Through a series of surveys, interviews, and trainings, project partners provided favorable feedback for three of the four environmental health modules developed. They also learned that development could be improved by engaging technically trained promotores de salud as co-creators. According to the authors, this project may be able to decrease information disparities in environmental justice communities.
PEPH Grantee Highlight: Panagis Galiatsatos, M.D.
Panagis Galiatsatos, M.D., a pulmonary and critical care fellow at Johns Hopkins University School of Medicine, studies how environmental exposures and health disparities impact people with lung diseases such as chronic obstructive pulmonary disease (COPD) and asthma. Working with the Comparing Urban and Rural Effects of Poverty on COPD (CURE COPD) Center at Johns Hopkins University, Galiatsatos studies how obesity, diet, and air pollution may increase susceptibility to COPD in low-income homes in Baltimore and rural Appalachia. "One of the primary questions we're thinking about at the CURE COPD Center is how researchers can provide culturally sensitive findings to stakeholders, promote engagement with community members, and build capacity in environmental health literacy and risk prevention," said Galiatsatos. Read the PEPH Grantee Highlight to learn more.
PEPH Environmental Health Chat Podcast Series
In the Understanding Bioavailability of Arsenic and Lead in Soils at Hazardous Waste Sites podcast, learn how metals like arsenic and lead can be absorbed into the body following contact with contaminated soil - and learn how to reduce your exposure.
You can find more podcasts on the Environmental Health Chat webpage or subscribe to the series on iTunes. We want your feedback! Send comments and ideas for future podcasts to firstname.lastname@example.org.
PEPH in the May NIEHS Environmental Factor
In Alaska and Australia, von Hippel involves locals in research. Whether in the Arctic or in the tropics, Frank von Hippel's research involves indigenous populations and model species from the local area.
Flint water crisis opens path to new employment. Three years after the Flint water crisis began, residents who received NIEHS worker training are helping repair the broken water system.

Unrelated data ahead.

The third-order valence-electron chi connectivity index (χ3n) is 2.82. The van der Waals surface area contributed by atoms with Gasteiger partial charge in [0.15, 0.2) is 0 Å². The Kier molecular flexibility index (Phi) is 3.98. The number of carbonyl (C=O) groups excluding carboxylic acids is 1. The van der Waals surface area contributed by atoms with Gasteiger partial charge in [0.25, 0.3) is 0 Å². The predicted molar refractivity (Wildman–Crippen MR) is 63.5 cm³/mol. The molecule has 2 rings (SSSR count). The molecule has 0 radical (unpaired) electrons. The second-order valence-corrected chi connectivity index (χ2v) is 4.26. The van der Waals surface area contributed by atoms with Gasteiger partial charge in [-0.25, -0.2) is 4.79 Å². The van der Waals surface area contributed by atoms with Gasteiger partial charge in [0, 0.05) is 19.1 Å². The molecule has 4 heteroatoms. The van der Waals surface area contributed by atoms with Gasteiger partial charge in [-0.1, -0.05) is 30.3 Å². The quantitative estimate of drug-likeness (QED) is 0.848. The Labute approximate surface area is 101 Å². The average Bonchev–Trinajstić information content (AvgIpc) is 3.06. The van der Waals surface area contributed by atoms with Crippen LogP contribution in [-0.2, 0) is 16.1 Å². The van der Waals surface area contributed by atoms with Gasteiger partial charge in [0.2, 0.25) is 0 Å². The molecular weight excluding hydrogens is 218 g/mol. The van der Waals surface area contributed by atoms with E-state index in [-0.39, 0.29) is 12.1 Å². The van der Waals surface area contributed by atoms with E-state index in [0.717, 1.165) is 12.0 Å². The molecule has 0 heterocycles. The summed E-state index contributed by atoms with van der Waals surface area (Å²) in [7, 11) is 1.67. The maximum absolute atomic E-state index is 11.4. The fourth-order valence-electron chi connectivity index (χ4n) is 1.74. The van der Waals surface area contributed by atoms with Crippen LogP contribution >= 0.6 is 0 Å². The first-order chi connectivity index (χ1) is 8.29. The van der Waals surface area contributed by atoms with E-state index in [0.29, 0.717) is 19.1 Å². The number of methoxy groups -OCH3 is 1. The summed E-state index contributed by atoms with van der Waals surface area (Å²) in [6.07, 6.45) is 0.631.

Science and art shed light on air pollution, health. Scientists reviewed air pollution's health effects at a North Carolina conference and lecture, while new displays make air pollution more evident to the public.
Women's Health Awareness Day draws more than 600 participants. The third Women's Health Awareness Day, co-sponsored by NIEHS, drew hundreds of participants from the local area.
Breast Cancer Prevention Partners celebrates 25 years, new name. Breast Cancer Prevention Partners, formerly the Breast Cancer Fund, celebrated 25 years and a new name at a dinner in San Francisco.
University of California, San Francisco (UCSF) - Environmental Epidemiology / Biostatistics.
The UCSF Program on Reproductive Health and the Environment (PRHE) is seeking a postdoctoral scientist in environmental epidemiology and biostatistics. The position is funded by NIH-supported projects focused on understanding the combined effects of prenatal exposures to environmental chemicals and chronic psycho-social stressors on developmental outcomes, including fetal growth and neurodevelopmental outcomes in young children. The successful candidate must have a Ph.D. in epidemiology, biostatistics, environmental health science, risk assessment, or other environmental health-related field; statistical experience; experience with R, Stata, or SAS; and excellent oral and written communication skills. The candidate will be advised by – and will work closely with – Drs. Tracey Woodruff and Rachel Morello-Frosch. The initial appointment is for one year, with an opportunity for an extension after successful completion of the first year. The start date is flexible, as early as June 1, 2017. To apply, please send a CV, writing sample, and three references to email@example.com. For more information, visit the UCSF webpage.